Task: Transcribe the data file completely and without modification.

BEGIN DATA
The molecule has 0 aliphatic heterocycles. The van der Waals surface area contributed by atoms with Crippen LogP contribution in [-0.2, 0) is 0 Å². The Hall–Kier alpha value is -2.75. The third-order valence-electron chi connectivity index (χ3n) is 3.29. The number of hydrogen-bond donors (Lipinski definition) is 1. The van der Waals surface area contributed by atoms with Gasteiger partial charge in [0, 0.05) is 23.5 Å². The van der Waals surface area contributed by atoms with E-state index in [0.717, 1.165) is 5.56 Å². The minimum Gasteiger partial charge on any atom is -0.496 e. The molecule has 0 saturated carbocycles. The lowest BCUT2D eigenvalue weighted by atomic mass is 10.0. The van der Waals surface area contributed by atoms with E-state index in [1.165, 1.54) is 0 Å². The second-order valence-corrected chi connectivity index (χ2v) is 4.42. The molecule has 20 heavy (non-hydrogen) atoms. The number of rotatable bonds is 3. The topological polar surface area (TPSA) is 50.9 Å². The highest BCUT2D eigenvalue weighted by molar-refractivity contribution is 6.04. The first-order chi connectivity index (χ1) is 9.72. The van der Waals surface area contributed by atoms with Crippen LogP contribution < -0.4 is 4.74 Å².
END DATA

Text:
The molecule has 0 aliphatic heterocycles. The van der Waals surface area contributed by atoms with Crippen LogP contribution in [-0.2, 0) is 0 Å². The Hall–Kier alpha value is -2.75. The third-order valence-electron chi connectivity index (χ3n) is 3.29. The number of hydrogen-bond donors (Lipinski definition) is 1. The van der Waals surface area contributed by atoms with Gasteiger partial charge in [0, 0.05) is 23.5 Å². The van der Waals surface area contributed by atoms with E-state index in [0.717, 1.165) is 5.56 Å². The minimum Gasteiger partial charge on any atom is -0.496 e. The molecule has 0 saturated carbocycles. The lowest BCUT2D eigenvalue weighted by atomic mass is 10.0. The van der Waals surface area contributed by atoms with E-state index in [1.165, 1.54) is 0 Å². The second-order valence-corrected chi connectivity index (χ2v) is 4.42. The molecule has 20 heavy (non-hydrogen) atoms. The number of rotatable bonds is 3. The topological polar surface area (TPSA) is 50.9 Å². The highest BCUT2D eigenvalue weighted by molar-refractivity contribution is 6.04. The first-order chi connectivity index (χ1) is 9.72. The van der Waals surface area contributed by atoms with Crippen LogP contribution < -0.4 is 4.74 Å².